Previous NU players information racist treatment in 2000s
CHICAGO– 2 more previous Northwestern University football players stepped forward Friday stating they experienced racist treatment during their time on the group in the early 2000s.
Noah Herron and Rico Lamitte stated Black players were pressured to conform to white standards and faced unfair penalties. They spoke at a news conference hosted by Salvi, Schostok & Pritchard, a Chicago law firm representing more than 50 previous Northwestern athletes. Attorney Patrick Salvi said Herron and Lamitte are not plaintiffs in any claims “since right now.”
Herron, a star running back at Northwestern from 2000 to 2004 who played in the NFL, said Black players with braids and longer hair were informed to cut it even though white players were allowed to use their hair long.
“Northwestern not only cured players of color in a different way than our white colleagues, however they attempted to conform us in our appearance to look like white colleagues– or what Northwestern would consider ‘the Wildcat Way,'” Herron stated. “Northwestern hired me as a football player, but declined to see me and accept me as a guy– a Black male who was and is proud of my race and culture.”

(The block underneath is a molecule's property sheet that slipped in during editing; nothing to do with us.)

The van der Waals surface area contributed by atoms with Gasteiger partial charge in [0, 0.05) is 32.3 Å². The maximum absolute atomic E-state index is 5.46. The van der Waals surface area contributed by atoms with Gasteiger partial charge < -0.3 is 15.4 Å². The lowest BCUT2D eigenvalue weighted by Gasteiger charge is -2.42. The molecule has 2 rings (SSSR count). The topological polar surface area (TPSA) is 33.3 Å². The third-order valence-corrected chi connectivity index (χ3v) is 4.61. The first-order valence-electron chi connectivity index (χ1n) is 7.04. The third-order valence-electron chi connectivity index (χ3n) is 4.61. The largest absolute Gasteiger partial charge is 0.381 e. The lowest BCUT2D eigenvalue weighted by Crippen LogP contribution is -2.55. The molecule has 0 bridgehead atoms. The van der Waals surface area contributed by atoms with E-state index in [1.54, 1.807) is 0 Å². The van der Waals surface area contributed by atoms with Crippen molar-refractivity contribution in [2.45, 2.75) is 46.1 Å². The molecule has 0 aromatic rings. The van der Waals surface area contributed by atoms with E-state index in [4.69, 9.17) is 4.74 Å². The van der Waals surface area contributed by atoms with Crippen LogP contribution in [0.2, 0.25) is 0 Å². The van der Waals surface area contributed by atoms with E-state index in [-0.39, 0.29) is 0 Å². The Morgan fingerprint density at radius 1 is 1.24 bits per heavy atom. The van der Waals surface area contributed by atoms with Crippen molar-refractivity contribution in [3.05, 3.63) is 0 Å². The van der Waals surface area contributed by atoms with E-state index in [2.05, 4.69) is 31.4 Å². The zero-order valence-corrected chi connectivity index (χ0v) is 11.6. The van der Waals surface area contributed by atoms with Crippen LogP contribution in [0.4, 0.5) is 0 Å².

Lamitte, who played under the name Rico Tarver from 2001 to 2005, stated he and other Black players were informed by the football staff that they needed to alter the method they acted and dressed. He remembered being a couple of feet from Rashidi Wheeler when he passed away throughout practice in 2001 and said the group wasn’t given the chance it needed to recover.
“That set the tone for what I would experience over the next 4 1/2 years of my life,” he said. “I was threatened and forced to conform to the ‘Wildcat Way,’ a harmful environment that had no space or tolerance for me as a Black male.”
The head coach when Herron and Lamitte played was Randy Walker. Pat Fitzgerald, an assistant at the time, took control of in 2006 following Walker’s death and led the Wildcats for 17 seasons.He was fired
in July, a couple of days after at first being suspended following an investigation by lawyer Maggie Hickey of law firm ArentFox Schiff. That probe did not find “sufficient” proof that the coaching staff learnt about ongoing hazing however concluded there were “significant opportunities” to learn about it. Fitzgerald is suing the school for $130 million, stating his university wrongfully fired him.Northwestern is facing
more than a lots claims across numerous sports with accusations consisting of sexual abuse of players by colleagues, in addition to racist remarks by coaches and race-based assaults. Northwestern hired previous U.S. Chief law officer Loretta Lynch 3 months ago to lead an investigation into the culture of its athletic department and its anti-hazing treatments.” Hazing has no place at Northwestern, “the school stated Friday.
“Any claims of racially inspired hazing are not only troubling but completely antithetical to our academic and athletics objective. We are and will constantly be devoted to diversity, and we investigate any specific hazing claims we get to verify that every Northwestern trainee feels safe and included.”